Studying the Impacts of Self-Control on Behavior Problems
Using various lab tests and feedback from parents, faculty in the College of Education and Human Development have been able to measure the true impact of self-control on behavior problems.
Dr. Jeffrey Gagne, assistant professor in the Department of Educational Psychology, began the TEXAS Family Study in 2012. Focusing on child self-control, Gagne worked with 200 preschool-aged siblings and their families.
Self-control is the ability to control your emotions, thoughts and behaviors – the quality that allows you to stop yourself from doing things you want to do but that might not be in your best interest.
Gagne admits studying self-control can be complicated because there are two theories of research. The first focuses on thinking and cognition, memory and the brain. The second focuses on socio-emotional development such as the management of emotions.
“Some children have more difficulty with the cognitive aspect, such as thinking, and others have more difficulty with how they interact with others and how they feel emotions like anger and fear,” explained Gagne.
Gagne captured both theories through the TEXAS Family Study by looking at both lab observations and parent statements, which few other research studies have done.
“Observational ratings are nice because we’re actually capturing the behavior in the lab. The problem with the lab is that it’s an artificial situation and the child might be having a bad day. The problem with parent ratings is they are biased – both positively and negatively,” said Gagne. “Neither one of those methods is ideal, but using both can give you more comprehensive results.”
Children who have difficulties with self-control or have low levels of self-control tend to have more behavior problems, such as ADHD. While this is not a new finding, Gagne’s study found the results across multiple measures, providing greater evidence of the connection.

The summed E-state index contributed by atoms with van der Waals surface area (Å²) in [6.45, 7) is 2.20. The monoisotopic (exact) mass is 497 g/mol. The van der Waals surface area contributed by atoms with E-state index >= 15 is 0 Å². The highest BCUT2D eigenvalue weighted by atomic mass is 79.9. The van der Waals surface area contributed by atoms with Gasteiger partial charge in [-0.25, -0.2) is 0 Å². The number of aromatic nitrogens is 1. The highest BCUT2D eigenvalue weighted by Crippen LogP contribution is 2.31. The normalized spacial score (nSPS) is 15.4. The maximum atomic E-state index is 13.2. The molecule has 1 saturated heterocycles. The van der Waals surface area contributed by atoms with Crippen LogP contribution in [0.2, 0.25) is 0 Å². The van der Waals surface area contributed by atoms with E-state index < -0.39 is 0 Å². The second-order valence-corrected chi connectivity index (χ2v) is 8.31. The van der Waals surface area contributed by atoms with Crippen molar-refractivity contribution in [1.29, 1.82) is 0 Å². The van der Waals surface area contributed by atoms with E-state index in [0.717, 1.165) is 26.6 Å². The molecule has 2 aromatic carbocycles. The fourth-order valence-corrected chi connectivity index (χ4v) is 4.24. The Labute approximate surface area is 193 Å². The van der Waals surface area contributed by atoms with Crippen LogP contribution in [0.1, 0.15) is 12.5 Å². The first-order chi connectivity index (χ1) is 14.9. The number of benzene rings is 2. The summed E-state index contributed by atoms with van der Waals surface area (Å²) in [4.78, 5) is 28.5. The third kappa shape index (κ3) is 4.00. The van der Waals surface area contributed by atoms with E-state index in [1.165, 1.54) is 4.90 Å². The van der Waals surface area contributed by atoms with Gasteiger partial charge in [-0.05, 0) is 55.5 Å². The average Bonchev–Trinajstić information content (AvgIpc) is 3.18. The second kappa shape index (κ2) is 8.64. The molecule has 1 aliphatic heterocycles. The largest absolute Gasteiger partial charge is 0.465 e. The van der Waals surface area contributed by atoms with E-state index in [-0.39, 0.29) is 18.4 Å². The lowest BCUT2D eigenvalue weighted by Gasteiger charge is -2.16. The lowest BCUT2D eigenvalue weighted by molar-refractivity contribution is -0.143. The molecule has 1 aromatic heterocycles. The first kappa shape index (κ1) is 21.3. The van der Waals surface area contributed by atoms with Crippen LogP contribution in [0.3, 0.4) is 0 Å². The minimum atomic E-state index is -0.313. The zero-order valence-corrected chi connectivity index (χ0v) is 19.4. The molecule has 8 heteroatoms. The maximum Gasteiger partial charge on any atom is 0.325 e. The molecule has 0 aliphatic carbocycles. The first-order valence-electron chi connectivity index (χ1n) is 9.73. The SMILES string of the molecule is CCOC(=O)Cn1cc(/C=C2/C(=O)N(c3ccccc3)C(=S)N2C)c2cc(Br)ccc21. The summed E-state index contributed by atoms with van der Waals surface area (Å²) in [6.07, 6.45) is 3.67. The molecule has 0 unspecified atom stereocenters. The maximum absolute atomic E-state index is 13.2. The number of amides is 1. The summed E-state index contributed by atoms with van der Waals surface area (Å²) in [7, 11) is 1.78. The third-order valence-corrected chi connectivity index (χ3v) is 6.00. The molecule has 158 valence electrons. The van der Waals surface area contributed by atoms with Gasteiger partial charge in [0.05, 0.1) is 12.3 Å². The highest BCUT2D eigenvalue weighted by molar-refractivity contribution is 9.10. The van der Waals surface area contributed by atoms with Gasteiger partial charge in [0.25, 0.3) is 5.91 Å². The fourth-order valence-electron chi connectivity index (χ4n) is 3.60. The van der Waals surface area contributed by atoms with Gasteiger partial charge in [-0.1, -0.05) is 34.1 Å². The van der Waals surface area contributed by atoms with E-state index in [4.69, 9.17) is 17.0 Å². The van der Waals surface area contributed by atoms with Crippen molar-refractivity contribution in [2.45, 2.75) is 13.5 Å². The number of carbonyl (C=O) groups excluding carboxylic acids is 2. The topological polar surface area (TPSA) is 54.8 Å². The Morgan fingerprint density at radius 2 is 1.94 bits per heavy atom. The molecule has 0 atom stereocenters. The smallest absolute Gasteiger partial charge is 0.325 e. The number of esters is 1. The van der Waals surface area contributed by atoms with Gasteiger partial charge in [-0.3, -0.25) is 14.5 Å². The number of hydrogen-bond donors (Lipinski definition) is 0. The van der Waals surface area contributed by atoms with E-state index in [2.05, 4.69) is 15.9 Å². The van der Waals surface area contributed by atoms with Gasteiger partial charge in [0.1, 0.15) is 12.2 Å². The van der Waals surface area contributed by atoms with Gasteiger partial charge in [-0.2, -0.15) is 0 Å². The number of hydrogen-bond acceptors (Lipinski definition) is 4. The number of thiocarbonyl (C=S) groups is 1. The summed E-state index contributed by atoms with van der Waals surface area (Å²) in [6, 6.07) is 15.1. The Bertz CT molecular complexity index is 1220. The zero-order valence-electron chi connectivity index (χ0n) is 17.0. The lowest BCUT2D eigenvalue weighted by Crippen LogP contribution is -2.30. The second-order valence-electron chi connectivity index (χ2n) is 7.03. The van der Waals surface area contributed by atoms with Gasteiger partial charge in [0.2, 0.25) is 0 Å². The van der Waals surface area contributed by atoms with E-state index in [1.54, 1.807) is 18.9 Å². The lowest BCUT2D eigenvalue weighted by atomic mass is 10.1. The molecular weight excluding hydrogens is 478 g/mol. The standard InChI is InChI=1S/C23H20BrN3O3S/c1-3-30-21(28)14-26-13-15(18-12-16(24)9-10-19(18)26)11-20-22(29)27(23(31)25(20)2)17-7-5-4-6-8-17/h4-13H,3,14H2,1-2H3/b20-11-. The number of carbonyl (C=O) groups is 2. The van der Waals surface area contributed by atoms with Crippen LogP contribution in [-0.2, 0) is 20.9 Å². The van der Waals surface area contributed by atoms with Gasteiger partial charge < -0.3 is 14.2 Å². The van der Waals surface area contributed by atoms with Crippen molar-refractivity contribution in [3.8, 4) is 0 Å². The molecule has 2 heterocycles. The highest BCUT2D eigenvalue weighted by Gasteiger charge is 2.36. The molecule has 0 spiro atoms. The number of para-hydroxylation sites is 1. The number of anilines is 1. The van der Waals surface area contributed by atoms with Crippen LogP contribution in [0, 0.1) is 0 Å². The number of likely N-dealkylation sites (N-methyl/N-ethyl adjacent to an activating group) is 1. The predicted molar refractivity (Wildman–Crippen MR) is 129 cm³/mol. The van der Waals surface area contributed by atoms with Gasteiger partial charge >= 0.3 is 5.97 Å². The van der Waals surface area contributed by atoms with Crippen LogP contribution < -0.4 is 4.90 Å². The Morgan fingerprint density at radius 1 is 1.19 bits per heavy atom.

Through data collected from parents in the study, including parent depression symptom measures, researchers found increased levels of certain mental health symptoms impacted the relationship between children’s self-control and behavioral problems.
“We don’t diagnose children in this study. We have what are called behavior problems measures that allow us to evaluate externalizing and ADHD-related behavior problems.”
Child self-control is important for academic and learning outcomes. According to Gagne, there is likely more benefit from interventions that focus on both cognitive and socio-emotional elements.
Age also plays a role. For example, younger children may not be able to engage in difficult executive function-based programs but could thrive in interventions that include toys and games.
In a related but separate review, Gagne looked at various interventions said to benefit academic outcomes for children with low self-control. He found interventions that improve self-regulation and self-control have shown significant effects including improved academic and socio-emotional outcomes.
He points to the importance of the interventions because children who have issues with regulating or controlling their behavior are more likely to have problems later in life such as higher levels of criminality and lower paying occupations.
“If you can help children manage and regulate their behavior, the earlier the better. It puts them on potentially a more positive pathway as far as their education and some of the negative outcomes we see in general.”
Through the Temperament Development Lab, Gagne is developing new research related to self-control. He is currently recruiting families to participate in the Self-Control Development Study, a joint effort with the DOME Lab in the College of Liberal Arts.
This study will examine the early development of self-control in young children. Researchers will look at behavior patterns, cognitive and emotional development, and school readiness. You can learn more about the study here.
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